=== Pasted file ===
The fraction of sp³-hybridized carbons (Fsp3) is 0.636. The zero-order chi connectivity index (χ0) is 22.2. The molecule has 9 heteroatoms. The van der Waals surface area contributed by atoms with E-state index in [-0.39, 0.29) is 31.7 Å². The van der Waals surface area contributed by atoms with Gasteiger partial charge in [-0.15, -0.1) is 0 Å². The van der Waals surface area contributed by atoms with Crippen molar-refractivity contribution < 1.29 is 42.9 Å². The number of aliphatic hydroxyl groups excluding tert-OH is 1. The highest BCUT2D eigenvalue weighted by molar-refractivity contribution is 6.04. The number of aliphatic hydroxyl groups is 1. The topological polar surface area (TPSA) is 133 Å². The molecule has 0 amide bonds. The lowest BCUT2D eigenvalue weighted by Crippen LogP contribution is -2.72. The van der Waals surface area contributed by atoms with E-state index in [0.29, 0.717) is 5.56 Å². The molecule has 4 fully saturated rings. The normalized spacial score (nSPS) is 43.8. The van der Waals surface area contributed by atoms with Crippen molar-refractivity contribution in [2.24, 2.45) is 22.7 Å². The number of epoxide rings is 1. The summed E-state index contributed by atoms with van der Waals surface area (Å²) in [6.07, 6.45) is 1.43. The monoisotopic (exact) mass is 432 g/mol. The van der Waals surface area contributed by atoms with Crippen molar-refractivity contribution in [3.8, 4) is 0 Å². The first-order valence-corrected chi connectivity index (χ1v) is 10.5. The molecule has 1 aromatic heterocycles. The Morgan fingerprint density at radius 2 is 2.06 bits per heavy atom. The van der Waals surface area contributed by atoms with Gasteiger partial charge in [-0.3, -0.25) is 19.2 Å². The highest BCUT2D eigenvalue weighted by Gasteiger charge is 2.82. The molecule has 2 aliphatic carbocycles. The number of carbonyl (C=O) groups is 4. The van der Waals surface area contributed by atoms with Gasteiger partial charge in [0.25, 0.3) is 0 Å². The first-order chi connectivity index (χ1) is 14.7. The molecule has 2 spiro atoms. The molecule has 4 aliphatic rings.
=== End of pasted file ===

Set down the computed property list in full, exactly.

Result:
The fraction of sp³-hybridized carbons (Fsp3) is 0.636. The zero-order chi connectivity index (χ0) is 22.2. The molecule has 9 heteroatoms. The van der Waals surface area contributed by atoms with E-state index in [-0.39, 0.29) is 31.7 Å². The van der Waals surface area contributed by atoms with Gasteiger partial charge in [-0.15, -0.1) is 0 Å². The van der Waals surface area contributed by atoms with Crippen molar-refractivity contribution < 1.29 is 42.9 Å². The number of aliphatic hydroxyl groups excluding tert-OH is 1. The highest BCUT2D eigenvalue weighted by molar-refractivity contribution is 6.04. The number of aliphatic hydroxyl groups is 1. The topological polar surface area (TPSA) is 133 Å². The molecule has 0 amide bonds. The lowest BCUT2D eigenvalue weighted by Crippen LogP contribution is -2.72. The van der Waals surface area contributed by atoms with E-state index in [0.29, 0.717) is 5.56 Å². The molecule has 4 fully saturated rings. The normalized spacial score (nSPS) is 43.8. The van der Waals surface area contributed by atoms with Crippen molar-refractivity contribution in [2.24, 2.45) is 22.7 Å². The number of epoxide rings is 1. The summed E-state index contributed by atoms with van der Waals surface area (Å²) in [6.07, 6.45) is 1.43. The monoisotopic (exact) mass is 432 g/mol. The van der Waals surface area contributed by atoms with Crippen molar-refractivity contribution in [3.8, 4) is 0 Å². The first-order valence-corrected chi connectivity index (χ1v) is 10.5. The molecule has 1 aromatic heterocycles. The Morgan fingerprint density at radius 2 is 2.06 bits per heavy atom. The van der Waals surface area contributed by atoms with Gasteiger partial charge in [-0.3, -0.25) is 19.2 Å². The highest BCUT2D eigenvalue weighted by Gasteiger charge is 2.82. The molecule has 2 aliphatic carbocycles. The number of carbonyl (C=O) groups is 4. The van der Waals surface area contributed by atoms with Gasteiger partial charge in [0.25, 0.3) is 0 Å². The first-order chi connectivity index (χ1) is 14.7. The molecule has 2 spiro atoms. The molecule has 4 aliphatic rings.